Many saw Donald Trump’s loss in the 2020 election as a light at the end of a four year long tunnel of anti-democratic behaviors and rampant populism. As Joe Biden and his administration took over, it became apparent that many of the anti-democratic tendencies of his predecessor had not disappeared, since supporters and colleagues of Trump continued to play major roles in policy making and political culture. So, the question remains––can American democracy survive Donald Trump?
In How to Lose a Constitutional Democracy, authors Huq and Ginsburg develop a theory of the mechanisms that drive democratic backsliding. While democratic institutions can collapse through authoritarian reversion, I will focus on constitutional retrogression, wherein subtle, incremental changes to key democratic institutions erode democratic foundations. I aim to focus on a key institution––competitive elections. While constitutional retrogression can occur through a number of avenues, I posit that competitive elections are specifically eroded through the elimination of political competition. In the United States, the proposed limits on voting rights in several key states, alongside the Supreme Court’s recent ruling on Alabama, demonstrate erosion to competitive elections through the elimination of political competition.
The aftermath of the 2020 election saw President Donald Trump and much of the Republican party lead a coordinated effort to discredit the results of the Presidential election. Some of this occurred through unofficial, yet still alarming means––rallies in battleground states and even an insurrection in the nation’s capital. However insidious these efforts proved to be, the official, institutional changes brought about by the Republican party are far more sinister.
Since the 2020 election, battleground states, especially those held by a Republican legislature, have attempted to alter the framework of their state’s electoral system. For example, Arizona legislators attempted to transfer authority over election lawsuits from their Democratic secretary of state to their Republican attorney general. They also drafted legislation that would give them the authority to un-certify the state’s election through a majority vote prior to the presidential inauguration. In Georgia, a highly contested state in 2020, legislators reduced the powers of the Secretary of State and passed a law that offers them some control over removing local election officials. Pennsylvania legislators attempted to make Secretary of State an elected office, rather than a gubernatorial appointment.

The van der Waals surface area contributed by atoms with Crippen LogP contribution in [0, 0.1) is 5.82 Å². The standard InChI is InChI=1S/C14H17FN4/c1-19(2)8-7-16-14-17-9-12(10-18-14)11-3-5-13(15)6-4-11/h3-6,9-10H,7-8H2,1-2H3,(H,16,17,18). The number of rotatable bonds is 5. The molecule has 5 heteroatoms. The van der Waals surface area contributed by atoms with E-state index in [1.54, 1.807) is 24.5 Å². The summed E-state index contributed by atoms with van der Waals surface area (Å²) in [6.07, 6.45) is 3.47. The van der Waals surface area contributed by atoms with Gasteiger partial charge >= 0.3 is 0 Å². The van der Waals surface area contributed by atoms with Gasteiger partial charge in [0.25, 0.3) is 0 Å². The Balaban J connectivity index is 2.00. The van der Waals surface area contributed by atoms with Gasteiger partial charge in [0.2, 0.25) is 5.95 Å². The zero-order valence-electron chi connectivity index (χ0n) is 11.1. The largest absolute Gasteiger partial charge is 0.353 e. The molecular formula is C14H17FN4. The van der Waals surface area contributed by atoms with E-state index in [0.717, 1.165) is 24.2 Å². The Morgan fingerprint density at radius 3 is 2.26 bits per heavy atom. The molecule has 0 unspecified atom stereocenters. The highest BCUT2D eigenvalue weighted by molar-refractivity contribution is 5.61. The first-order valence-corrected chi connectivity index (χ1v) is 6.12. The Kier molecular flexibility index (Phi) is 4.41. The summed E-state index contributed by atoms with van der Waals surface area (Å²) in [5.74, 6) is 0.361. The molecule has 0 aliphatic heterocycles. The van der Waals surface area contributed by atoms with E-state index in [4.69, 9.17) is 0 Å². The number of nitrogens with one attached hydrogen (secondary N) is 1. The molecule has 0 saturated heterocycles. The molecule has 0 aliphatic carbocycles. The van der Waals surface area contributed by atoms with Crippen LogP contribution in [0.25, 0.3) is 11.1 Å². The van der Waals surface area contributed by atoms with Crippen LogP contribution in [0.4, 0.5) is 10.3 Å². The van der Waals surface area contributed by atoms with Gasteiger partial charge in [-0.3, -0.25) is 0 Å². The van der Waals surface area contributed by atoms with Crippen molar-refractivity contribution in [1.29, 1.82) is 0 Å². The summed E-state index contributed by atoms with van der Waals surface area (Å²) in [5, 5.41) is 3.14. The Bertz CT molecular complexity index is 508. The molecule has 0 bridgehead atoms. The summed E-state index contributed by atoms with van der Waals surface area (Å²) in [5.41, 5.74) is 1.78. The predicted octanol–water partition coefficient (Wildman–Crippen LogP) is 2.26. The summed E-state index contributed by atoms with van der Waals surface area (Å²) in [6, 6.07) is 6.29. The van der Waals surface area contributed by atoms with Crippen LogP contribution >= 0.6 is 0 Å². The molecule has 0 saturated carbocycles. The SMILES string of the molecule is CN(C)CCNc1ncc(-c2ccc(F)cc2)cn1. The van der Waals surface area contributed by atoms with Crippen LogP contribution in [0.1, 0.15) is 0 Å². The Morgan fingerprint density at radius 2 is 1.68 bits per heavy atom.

In short, Republican-controlled State Legislatures used institutional channels to further remove Democrats from the electoral process and cement their own power. This is a clear example of eroding competitive elections by placing the control of those elections in the hands of a single party. Many of these states have served in election-defining, battleground races, meaning that any institutional changes could have massive impacts on the outcomes of statewide and nationwide elections. These measures aim to decrease the power that Democrats have in the electoral process, thus eliminating competition and furthering democratic backsliding.
In addition to legislation of individual states, the United States Supreme Court has also weighed into electoral practices in this country, specifically through Alabama’s new congressional map. Alabama, home to seven congressional districts and a Black population of 27 percent, decided through its State Legislature to create just one majority Black district in its new congressional map. However, a key section of the Voting Rights Act declares that individuals cannot be given fewer opportunities to vote on account of their race. In accordance with this section, the lower courts forced Alabama to allocate another majority Black district. In early February, the Supreme Court reversed that ruling, declaring in a 5-4 decision to reinstate the original map. Because arguments for this case will be heard in the fall and the decision will arrive some time after that, the original map will be used in the 2022 election.
Though we might consider the judiciary merely an ineffective force against democratic retrogression, this example proves that they can actually be an active participant in the process. The decision to request another majority-Black congressional district falls squarely in the bounds of the Voting Rights Act––the Court’s decision to ignore that demonstrates a clear effort to erode democracy through the elimination of political competition. In a state where voting has been proven to be racially polarized, both the Alabama State Legislature and the Supreme Court took steps to remove the power of the vote from Black citizens and disenfranchise them in the process.
Both of the aforementioned examples demonstrate the capacity for constitutional retrogression in the United States, especially through established, institutional channels. State legislatures and the Supreme Court have attempted to erode democracy by creating deliberate disadvantages for opposition groups. These kinds of institutional disadvantages make it more difficult and expensive for these opposition groups to gain a foothold in power. As Republicans continue to chip away at the electoral process and the Supreme Court continues to wear away at voting rights, it becomes increasingly difficult for Democrats to gain equal footing and participate in a true two-party system. In order for American democracy to survive, there must be a way to fend off the erosion of the electoral system and ensure that everybody has equal opportunity in this process.